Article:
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Behrouz Mehri // AFP // Getty Images

Learn How to Write (Very Basic) Cuneiform via YouTube

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Behrouz Mehri // AFP // Getty Images

Dr. Irving Finkel is an expert on cuneiform, the world's oldest known writing system. It was developed by the ancient Sumerians roughly 5000 years ago. The word "cuneiform" itself derives from the Latin cuneus, or "wedge"—the writing was traditionally done by pressing a wedge-shaped stylus onto a clay surface, which then dries and preserves the mark.

In the video below, Finkel shows Tom Scott and Matt Gray how to read and write just a bit of cuneiform. (Finkel says it takes about six years of training to become fully fluent...yikes!) It's a fascinating review, including the vital information that cuneiform script is syllabic, so you can represent English using cuneiform, minus a few vowel sounds—in the video, "Tom" becomes "Tam" (ta-am) due to a lack of the English "o" sound.

Tune in for a delightful lesson in an ancient writing system:

If you'd like to get started with cuneiform writing, this tool from the Penn Museum is handy. You'll also want some more training and a sample alphabet. Also interesting is this table of cuneiform numbers (note the Sumerian base 60 numbering system!).

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Ikea
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Design
How IKEA Turned the Poäng Chair Into a Classic
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Ikea

IKEA's Poäng chair looks as modern today as it did when it debuted in 1976. The U-shaped lounger has clean lines and a simple structure, and often evokes comparisons to Finnish designer Aalto’s famous “armchair 406.” Its design, however, is ultimately a true fusion of East and West, according to Co.Design.

In 2016, the Poäng celebrated its 40th birthday, and IKEA USA commemorated the occasion (and the 30 million-plus Poäng chairs they’ve sold over the years) by releasing two short videos about the armchair’s history and underlying design philosophy. Together, they tell the story of a fateful collaboration between Lars Engman, a young IKEA designer, and his co-worker, Noboru Nakamura.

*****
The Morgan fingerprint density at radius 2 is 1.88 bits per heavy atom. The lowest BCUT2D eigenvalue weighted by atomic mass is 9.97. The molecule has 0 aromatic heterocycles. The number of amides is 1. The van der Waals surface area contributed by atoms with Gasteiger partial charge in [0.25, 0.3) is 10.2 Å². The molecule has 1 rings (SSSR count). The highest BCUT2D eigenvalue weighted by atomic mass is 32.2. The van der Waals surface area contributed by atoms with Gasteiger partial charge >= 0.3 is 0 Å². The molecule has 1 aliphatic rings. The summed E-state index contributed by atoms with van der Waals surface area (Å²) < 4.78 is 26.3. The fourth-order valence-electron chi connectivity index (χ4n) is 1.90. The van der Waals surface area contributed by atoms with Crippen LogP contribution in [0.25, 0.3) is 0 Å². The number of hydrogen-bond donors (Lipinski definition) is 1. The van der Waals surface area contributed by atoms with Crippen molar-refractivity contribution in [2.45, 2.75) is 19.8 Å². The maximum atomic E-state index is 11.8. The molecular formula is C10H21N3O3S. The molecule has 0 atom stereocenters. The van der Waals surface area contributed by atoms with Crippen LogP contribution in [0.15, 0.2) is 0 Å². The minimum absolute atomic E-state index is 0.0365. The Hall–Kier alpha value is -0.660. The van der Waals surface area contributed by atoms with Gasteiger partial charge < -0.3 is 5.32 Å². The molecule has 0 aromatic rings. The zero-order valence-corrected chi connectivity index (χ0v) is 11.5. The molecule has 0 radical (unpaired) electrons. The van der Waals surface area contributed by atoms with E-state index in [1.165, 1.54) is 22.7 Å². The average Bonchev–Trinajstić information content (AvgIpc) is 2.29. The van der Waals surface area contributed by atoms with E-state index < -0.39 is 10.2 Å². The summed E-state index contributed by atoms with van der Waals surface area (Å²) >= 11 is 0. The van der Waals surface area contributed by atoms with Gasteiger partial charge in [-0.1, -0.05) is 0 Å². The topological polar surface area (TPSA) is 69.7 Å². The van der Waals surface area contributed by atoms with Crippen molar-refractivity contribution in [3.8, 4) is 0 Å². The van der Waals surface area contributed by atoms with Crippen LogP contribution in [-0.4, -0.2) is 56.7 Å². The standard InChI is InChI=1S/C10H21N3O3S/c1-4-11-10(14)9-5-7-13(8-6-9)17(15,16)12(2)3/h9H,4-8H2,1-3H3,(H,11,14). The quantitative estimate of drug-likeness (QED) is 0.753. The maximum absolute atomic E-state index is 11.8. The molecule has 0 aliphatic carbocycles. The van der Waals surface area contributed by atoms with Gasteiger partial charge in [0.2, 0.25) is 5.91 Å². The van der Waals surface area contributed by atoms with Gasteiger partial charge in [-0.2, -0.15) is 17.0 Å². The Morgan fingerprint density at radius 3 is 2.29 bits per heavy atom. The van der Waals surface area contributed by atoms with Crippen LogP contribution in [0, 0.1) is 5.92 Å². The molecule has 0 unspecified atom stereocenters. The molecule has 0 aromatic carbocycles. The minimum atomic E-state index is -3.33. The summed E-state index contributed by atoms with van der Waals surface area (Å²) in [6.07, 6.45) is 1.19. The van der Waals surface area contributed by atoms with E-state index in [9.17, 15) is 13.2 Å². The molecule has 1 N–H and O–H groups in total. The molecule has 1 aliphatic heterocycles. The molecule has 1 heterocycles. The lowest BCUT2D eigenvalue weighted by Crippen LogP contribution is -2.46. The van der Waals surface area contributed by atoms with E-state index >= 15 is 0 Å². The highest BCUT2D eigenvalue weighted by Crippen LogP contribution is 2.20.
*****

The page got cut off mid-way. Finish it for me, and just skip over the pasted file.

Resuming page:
Nakamura had initially come to IKEA to learn more about Scandinavian furniture. But the Japanese designer ended up imbuing the Poäng—which was initially called Poem—with his own distinct philosophy. He wanted to create a chair that swung “in an elegant way, which triggered me to imagine Poäng,” Nakamura recalled in a video interview. “That’s how I came up with a rocking chair.”

“A chair shouldn’t be a tool that binds and holds the sitter,” Nakamura explained. “It should rather be a tool that provides us with an emotional richness and creates an image where we let go of stress or frustration by swinging. Such movement in itself has meaning and value.”

Save for upholstery swaps, a 1992 name change, and a new-ish all-wooden frame that's easily flat-packed, the modern-day Poäng is still essentially the same product that customers have purchased and enjoyed for decades. Devotees of the chair can hear the full story by watching IKEA’s videos below—ideally, while swinging away at their desks.

[h/t Co. Design]

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Medicine
Why Haven't We Cured Cancer Yet?
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iStock

Walkathons, fundraisers, and ribbon-shaped bumper stickers raise research dollars and boost spirits, but cancer—the dreaded disease that affects more than 14 million people and their families at any given time—still remains bereft of a cure.

Why? For starters, cancer isn't just one disease—it's more than 100 of them, with different causes. This makes it impossible to treat each one using a one-size-fits-all method. Secondly, scientists use lab-grown cell lines cultivated from human tumors to develop cancer therapies. Living masses are far more complex, so potential treatments that show promise in lab experiments often don't work on cancer patients. As for the tumors themselves, they're prone to tiny genetic mutations, so just one growth might contain multiple types of cancer cells, and even unique sub-clones of tumors. These distinct entities might not respond the same way, or at all, to the same drug.

These are just a few of the challenges that cancer researchers face—but the good news is that they're working to beat all of them, as this TED-Ed video explains below.

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